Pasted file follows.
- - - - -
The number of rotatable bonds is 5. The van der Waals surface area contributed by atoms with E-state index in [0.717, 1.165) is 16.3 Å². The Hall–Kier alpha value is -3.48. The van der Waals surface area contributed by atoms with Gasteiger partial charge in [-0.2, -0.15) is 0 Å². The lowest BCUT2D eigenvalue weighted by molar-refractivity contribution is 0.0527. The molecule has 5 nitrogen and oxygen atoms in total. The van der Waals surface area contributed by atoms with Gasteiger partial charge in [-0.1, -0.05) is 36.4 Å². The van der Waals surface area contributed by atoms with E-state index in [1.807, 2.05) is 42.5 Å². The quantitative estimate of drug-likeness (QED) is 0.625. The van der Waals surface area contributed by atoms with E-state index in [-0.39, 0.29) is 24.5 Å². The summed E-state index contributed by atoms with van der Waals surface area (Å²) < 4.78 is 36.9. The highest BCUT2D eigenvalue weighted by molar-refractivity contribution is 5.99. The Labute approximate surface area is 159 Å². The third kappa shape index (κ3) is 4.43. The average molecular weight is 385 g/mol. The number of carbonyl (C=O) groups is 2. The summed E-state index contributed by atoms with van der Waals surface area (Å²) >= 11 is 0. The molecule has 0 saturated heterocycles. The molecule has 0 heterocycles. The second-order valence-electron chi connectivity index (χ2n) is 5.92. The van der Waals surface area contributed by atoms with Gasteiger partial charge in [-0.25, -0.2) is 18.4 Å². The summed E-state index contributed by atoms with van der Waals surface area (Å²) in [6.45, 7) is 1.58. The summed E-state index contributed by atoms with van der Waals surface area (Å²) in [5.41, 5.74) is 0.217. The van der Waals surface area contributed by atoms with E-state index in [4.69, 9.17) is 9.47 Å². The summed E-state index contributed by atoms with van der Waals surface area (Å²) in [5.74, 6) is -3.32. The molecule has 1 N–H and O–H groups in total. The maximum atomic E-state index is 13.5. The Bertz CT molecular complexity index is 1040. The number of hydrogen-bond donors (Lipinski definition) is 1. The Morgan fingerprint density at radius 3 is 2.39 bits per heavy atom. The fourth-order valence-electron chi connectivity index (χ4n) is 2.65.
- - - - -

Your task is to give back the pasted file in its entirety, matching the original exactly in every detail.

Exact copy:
The number of rotatable bonds is 5. The van der Waals surface area contributed by atoms with E-state index in [0.717, 1.165) is 16.3 Å². The Hall–Kier alpha value is -3.48. The van der Waals surface area contributed by atoms with Gasteiger partial charge in [-0.2, -0.15) is 0 Å². The lowest BCUT2D eigenvalue weighted by molar-refractivity contribution is 0.0527. The molecule has 5 nitrogen and oxygen atoms in total. The van der Waals surface area contributed by atoms with Gasteiger partial charge in [-0.1, -0.05) is 36.4 Å². The van der Waals surface area contributed by atoms with E-state index in [1.807, 2.05) is 42.5 Å². The quantitative estimate of drug-likeness (QED) is 0.625. The van der Waals surface area contributed by atoms with E-state index in [-0.39, 0.29) is 24.5 Å². The summed E-state index contributed by atoms with van der Waals surface area (Å²) < 4.78 is 36.9. The highest BCUT2D eigenvalue weighted by molar-refractivity contribution is 5.99. The Labute approximate surface area is 159 Å². The third kappa shape index (κ3) is 4.43. The average molecular weight is 385 g/mol. The number of carbonyl (C=O) groups is 2. The summed E-state index contributed by atoms with van der Waals surface area (Å²) >= 11 is 0. The molecule has 0 saturated heterocycles. The molecule has 0 heterocycles. The second-order valence-electron chi connectivity index (χ2n) is 5.92. The van der Waals surface area contributed by atoms with Gasteiger partial charge in [-0.25, -0.2) is 18.4 Å². The summed E-state index contributed by atoms with van der Waals surface area (Å²) in [6.45, 7) is 1.58. The summed E-state index contributed by atoms with van der Waals surface area (Å²) in [5.41, 5.74) is 0.217. The van der Waals surface area contributed by atoms with E-state index in [4.69, 9.17) is 9.47 Å². The summed E-state index contributed by atoms with van der Waals surface area (Å²) in [5.74, 6) is -3.32. The molecule has 1 N–H and O–H groups in total. The maximum atomic E-state index is 13.5. The Bertz CT molecular complexity index is 1040. The number of hydrogen-bond donors (Lipinski definition) is 1. The Morgan fingerprint density at radius 3 is 2.39 bits per heavy atom. The fourth-order valence-electron chi connectivity index (χ4n) is 2.65.